Marsden, Carolyn and Shin-Mui, Virgina.
The Jade Dragon. Candlewick Press, 2006. (169 p.) Gr. 2-4.
Ginny is sure that the new girl, Stephanie, will be her best friend. Stephanie, like Ginny is Chinese, but Stephanie is adopted, doesn't eat Chinese food, and hates her black hair. Stephanie's parents aren't Chinese and she isn't familiar with, or interested in, Chinese culture. Ginny is sure that she and Stephanie share a bond and works to make Stephanie her best friend. She even goes as far as lending Stephanie a hand-carved jade dragon.

Parr, Todd. We Belong Together: A Book About Adoption and Families. Little, Brown, 2007. (32 p.) 2-5 yrs.
A book about all sorts of families and adopted children. This book addresses many of the reasons children get adopted. The drawings are simple and brightly colored. The text and pictures make the book understandable for young children.

Reinhardt, Dana. Brief Chapter in My Impossible Life. Wendy Lamb Books, 2006. (224 p.) Gr. 7-10.
Simone is so different from the rest of her family, she doesn't even resemble anyone in her family. She's adopted and she's always known it but never wanted to know anything about her birth mother. One day Rivka calls and Simone learns her mother was just like her - a sixteen-year-old. Simone learns more about Rivka and why Rivka wanted to get into contact with her. A wonderful story of family love and human connection between Simone, her family and her birth mother.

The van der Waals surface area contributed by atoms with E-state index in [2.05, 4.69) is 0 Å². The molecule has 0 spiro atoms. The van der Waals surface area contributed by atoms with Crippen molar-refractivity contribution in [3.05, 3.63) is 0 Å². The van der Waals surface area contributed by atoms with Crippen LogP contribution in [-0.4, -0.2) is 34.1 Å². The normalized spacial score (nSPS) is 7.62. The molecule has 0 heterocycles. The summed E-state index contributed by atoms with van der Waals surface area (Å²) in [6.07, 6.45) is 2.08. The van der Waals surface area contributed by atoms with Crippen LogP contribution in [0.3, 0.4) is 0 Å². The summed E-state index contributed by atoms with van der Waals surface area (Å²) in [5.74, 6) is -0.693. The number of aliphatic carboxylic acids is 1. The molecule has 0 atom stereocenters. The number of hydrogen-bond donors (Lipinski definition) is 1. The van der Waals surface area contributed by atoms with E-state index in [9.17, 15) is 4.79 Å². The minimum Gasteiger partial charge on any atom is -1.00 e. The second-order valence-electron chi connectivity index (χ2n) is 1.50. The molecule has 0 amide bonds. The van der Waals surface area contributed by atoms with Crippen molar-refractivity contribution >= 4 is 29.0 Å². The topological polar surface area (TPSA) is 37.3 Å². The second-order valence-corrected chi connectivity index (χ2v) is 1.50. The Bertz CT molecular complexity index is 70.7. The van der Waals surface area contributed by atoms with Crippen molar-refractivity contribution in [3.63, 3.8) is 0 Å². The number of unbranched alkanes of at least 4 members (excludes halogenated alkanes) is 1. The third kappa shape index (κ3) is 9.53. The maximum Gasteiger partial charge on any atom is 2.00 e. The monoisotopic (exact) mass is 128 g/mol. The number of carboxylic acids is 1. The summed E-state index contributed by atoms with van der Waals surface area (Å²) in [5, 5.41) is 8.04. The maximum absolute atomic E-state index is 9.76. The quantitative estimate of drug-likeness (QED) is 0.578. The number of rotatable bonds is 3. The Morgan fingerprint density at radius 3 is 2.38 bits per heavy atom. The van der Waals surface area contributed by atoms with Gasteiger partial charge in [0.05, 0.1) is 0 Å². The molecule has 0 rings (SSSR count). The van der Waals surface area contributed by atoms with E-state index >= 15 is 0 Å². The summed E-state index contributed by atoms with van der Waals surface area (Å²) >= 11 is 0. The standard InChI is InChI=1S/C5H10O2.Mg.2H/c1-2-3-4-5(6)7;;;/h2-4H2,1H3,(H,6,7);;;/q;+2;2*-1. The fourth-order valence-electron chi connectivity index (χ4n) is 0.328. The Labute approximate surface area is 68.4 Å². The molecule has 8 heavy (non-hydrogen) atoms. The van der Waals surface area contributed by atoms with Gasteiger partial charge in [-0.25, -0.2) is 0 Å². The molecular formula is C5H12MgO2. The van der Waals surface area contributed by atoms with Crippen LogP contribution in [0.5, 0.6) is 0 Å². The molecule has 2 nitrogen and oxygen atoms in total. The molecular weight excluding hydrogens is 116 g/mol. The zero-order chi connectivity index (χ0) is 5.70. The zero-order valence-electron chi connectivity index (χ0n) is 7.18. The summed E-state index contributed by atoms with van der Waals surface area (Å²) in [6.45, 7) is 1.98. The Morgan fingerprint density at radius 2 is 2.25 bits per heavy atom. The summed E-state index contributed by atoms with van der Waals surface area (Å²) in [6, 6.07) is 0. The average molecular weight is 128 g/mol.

Rodowsky, Colby. Ben & the Sudden Too-Big Family. Farrar, Straus and Giroux, 2007. (120 p.) Gr. 4-6.
It's always been Ben and his dad since Ben's mother died. Then his father meets Casey, who becomes his step-mother, and they decide to adopt a baby from China. Suddenly Ben's family goes from two to four. To top it off, Ben must miss soccer camp to go on vacation with Casey's huge family - all twenty-seven of them. This is a story of Ben and how he comes to realize "there was a ton more all-right stuff than not-all-right in my life."